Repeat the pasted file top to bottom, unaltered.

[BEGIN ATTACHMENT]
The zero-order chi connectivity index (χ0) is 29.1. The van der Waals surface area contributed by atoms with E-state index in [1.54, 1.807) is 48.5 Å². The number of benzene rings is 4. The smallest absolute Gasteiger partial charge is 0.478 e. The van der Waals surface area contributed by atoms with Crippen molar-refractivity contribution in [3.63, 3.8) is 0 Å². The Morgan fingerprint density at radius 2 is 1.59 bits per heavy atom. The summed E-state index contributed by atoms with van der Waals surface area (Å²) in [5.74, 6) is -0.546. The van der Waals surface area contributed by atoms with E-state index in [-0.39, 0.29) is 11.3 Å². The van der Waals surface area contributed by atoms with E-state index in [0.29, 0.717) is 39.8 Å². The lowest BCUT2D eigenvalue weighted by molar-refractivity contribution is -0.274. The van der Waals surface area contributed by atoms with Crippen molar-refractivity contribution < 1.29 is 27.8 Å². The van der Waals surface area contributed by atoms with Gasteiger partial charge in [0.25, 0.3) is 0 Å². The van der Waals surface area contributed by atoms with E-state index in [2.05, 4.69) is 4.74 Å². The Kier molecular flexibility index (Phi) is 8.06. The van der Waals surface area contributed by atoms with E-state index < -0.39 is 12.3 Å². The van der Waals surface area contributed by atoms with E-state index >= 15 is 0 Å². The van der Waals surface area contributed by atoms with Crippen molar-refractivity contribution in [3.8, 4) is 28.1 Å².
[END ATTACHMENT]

The zero-order chi connectivity index (χ0) is 29.1. The van der Waals surface area contributed by atoms with E-state index in [1.54, 1.807) is 48.5 Å². The number of benzene rings is 4. The smallest absolute Gasteiger partial charge is 0.478 e. The van der Waals surface area contributed by atoms with Crippen molar-refractivity contribution in [3.63, 3.8) is 0 Å². The Morgan fingerprint density at radius 2 is 1.59 bits per heavy atom. The summed E-state index contributed by atoms with van der Waals surface area (Å²) in [5.74, 6) is -0.546. The van der Waals surface area contributed by atoms with E-state index in [-0.39, 0.29) is 11.3 Å². The van der Waals surface area contributed by atoms with E-state index in [0.29, 0.717) is 39.8 Å². The lowest BCUT2D eigenvalue weighted by molar-refractivity contribution is -0.274. The van der Waals surface area contributed by atoms with Crippen molar-refractivity contribution < 1.29 is 27.8 Å². The van der Waals surface area contributed by atoms with Gasteiger partial charge in [0.25, 0.3) is 0 Å². The van der Waals surface area contributed by atoms with E-state index in [2.05, 4.69) is 4.74 Å². The Kier molecular flexibility index (Phi) is 8.06. The van der Waals surface area contributed by atoms with E-state index < -0.39 is 12.3 Å². The van der Waals surface area contributed by atoms with E-state index >= 15 is 0 Å². The van der Waals surface area contributed by atoms with Crippen molar-refractivity contribution in [3.8, 4) is 28.1 Å².